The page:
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5 Ways to Keep a Bad Night’s Sleep From Ruining Your Love Life

5 Ways to Keep a Bad Night’s Sleep From Ruining Your Love Life

Anyone who’s gotten sucked into an all-night Law and Order marathon knows a lack of shut-eye can wreak havoc on you—poor sleeping habits make you cranky, make it difficult to focus, and in the long-term, have even been linked to increased risk of obesity, diabetes, and heart problems.

And now research is showing that poor sleep habits are negatively impacting your love life, too.

The UC Berkeley study enrolled over 60 couples between the ages of 18 and 56 in two experiments. The first experiment asked couples to keep a journal of their sleep patterns and how the quality of their snoozing affected their feelings about their significant other. The second experiment tasked the couples with problem-solving tasks.

Turns out, you’re not the only one snapping at your significant other after a night of tossing and turning. In both experiments, researchers found that participants were less appreciative and showed less gratitude towards their partners after a bad night of sleep. “Poor sleep may make us more selfish as we prioritize our own needs over our partner’s,” explained UC Berkeley psychologist and lead investigator of the study Amie Gordon.

A night of sleep that leaves both of you exhausted can leave you feeling “too tired to say thanks” and less attuned to your partner’s needs and moods. And even if it’s just one of you who’s sleep-deprived, the partner who got their full eight hours can still end up feeling unappreciated and taken for granted.

So what’s a snoring, tossing and turning, sheet-hogging couple to do?

1. Have Enough Blankets to Go Around

Sharing a blanket is cozy when you’re cuddling in front of the television, but when it comes to turning in for the night, make sure there’s enough blanket to go around, even if that means separate blankets. No blanket-hogging means fewer interruptions during the night, which means a more peaceful sleep.

2. Take Snoring Seriously

Snoring is annoying—and it can also be a sign of a serious underlying cause, like sleep apnea. It also doesn’t tend to go away on its own, so if you or your partner snore, address it with a doctor who can suggest treatments and remedies. A little quiet goes a long way when it comes to getting a good night of rest.

3. Upgrade Your Mattress

A king-sized bed or a memory foam mattress can make all the difference in giving you both enough room and comfort to sleep well. Consider it an investment towards your relationship.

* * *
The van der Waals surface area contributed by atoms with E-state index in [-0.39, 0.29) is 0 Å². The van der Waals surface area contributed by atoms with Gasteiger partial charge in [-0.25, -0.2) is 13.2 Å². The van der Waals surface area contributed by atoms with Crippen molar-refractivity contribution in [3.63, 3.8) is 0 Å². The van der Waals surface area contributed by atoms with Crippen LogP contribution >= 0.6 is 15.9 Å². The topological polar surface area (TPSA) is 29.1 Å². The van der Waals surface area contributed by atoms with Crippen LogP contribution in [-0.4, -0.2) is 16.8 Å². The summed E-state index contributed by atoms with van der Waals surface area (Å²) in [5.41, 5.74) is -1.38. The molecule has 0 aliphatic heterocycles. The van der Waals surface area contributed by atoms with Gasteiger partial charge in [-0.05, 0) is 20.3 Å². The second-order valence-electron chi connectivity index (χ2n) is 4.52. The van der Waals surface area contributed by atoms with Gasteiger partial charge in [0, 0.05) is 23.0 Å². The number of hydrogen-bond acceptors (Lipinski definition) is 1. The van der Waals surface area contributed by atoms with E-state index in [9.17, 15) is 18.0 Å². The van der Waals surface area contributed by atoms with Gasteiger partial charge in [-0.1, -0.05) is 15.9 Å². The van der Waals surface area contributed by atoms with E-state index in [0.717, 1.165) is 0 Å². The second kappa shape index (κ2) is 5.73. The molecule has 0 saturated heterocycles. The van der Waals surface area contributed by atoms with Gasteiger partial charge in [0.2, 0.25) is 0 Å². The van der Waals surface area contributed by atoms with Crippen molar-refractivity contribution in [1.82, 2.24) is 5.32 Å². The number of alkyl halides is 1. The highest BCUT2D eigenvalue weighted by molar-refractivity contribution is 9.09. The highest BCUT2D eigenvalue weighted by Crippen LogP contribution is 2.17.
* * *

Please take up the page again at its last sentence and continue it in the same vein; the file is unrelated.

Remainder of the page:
4. Let There Be No Light

Turn off iPhones and laptops before crawling into bed, and, if your bedroom lets in too much light, consider blackout curtains or wearing a sleeping mask to bed—you’ll sleep more deeply when your room is dark.

5. Make Your Bedroom a Kid-Free Zone

Lots of families co-sleep with younger children, but having the kids snooze alongside you can have an impact on the quality of your sleep, leaving you distracted and moody the next morning. Consider gradually weaning your kids off co-sleeping if you find yourself tossing and turning or waking up in the middle of the night. The same goes for the kids’ toys in your room—keep the bedroom off-limits for playtime for a more peaceful atmosphere when you’re ready for bed (bonus: no more stepping on Legos when you get up to pee in the middle of the night!)

Related:
10 Habits for Better Sleep
6 Reasons Your Cat is Waking You Up at Night

Read more: Dating, Love, Relationships, Sex, ,

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Diana Vilibert

Diana Vilibert is a freelance writer living in Brooklyn. You can be blog-friends with her at dianavilibert.com, or tweet her at @dianavilibert.

306 comments

+ add your own
9:36AM PST on Feb 21, 2014

Thanks for sharing.

2:25PM PDT on May 7, 2013

I rarely have any problem sleeping. I am extra exhausted EVERY night

10:49AM PST on Mar 3, 2013

One of the things I really love about being retired is if I can't sleep there is always nap time! I can go to bed whenever I want and wake up when I want.

That being said, I can really sympathise with having to get up and go to work on little or no sleep.....been there, done that!

8:03AM PST on Feb 13, 2013

Thanks for the article.

3:39AM PST on Feb 13, 2013

Thanks

9:58PM PST on Feb 12, 2013

So..... what happens after age 56? Not addressed here. Practical common sense suggestions; but are very difficult to put into practice sometimes. And, given the complex circumstances of modern day life & family dynamics, getting a good night's sleep is often hard to obtain for many. Much easier said than done, Sleep deprivation is a real problem & robs people in lost productivity, opportunity & motivation in many places outside the bedroom.

5:17PM PST on Feb 11, 2013

Good tips, but my husband won't go to the Dr for his snoring! He even wakes himself up!

10:04PM PST on Feb 10, 2013

Thanks

9:36PM PST on Feb 10, 2013

Thanks for posting.

8:01PM PST on Feb 7, 2013

Good tips, thank you.

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Disclaimer: The views expressed above are solely those of the author and may not reflect those of
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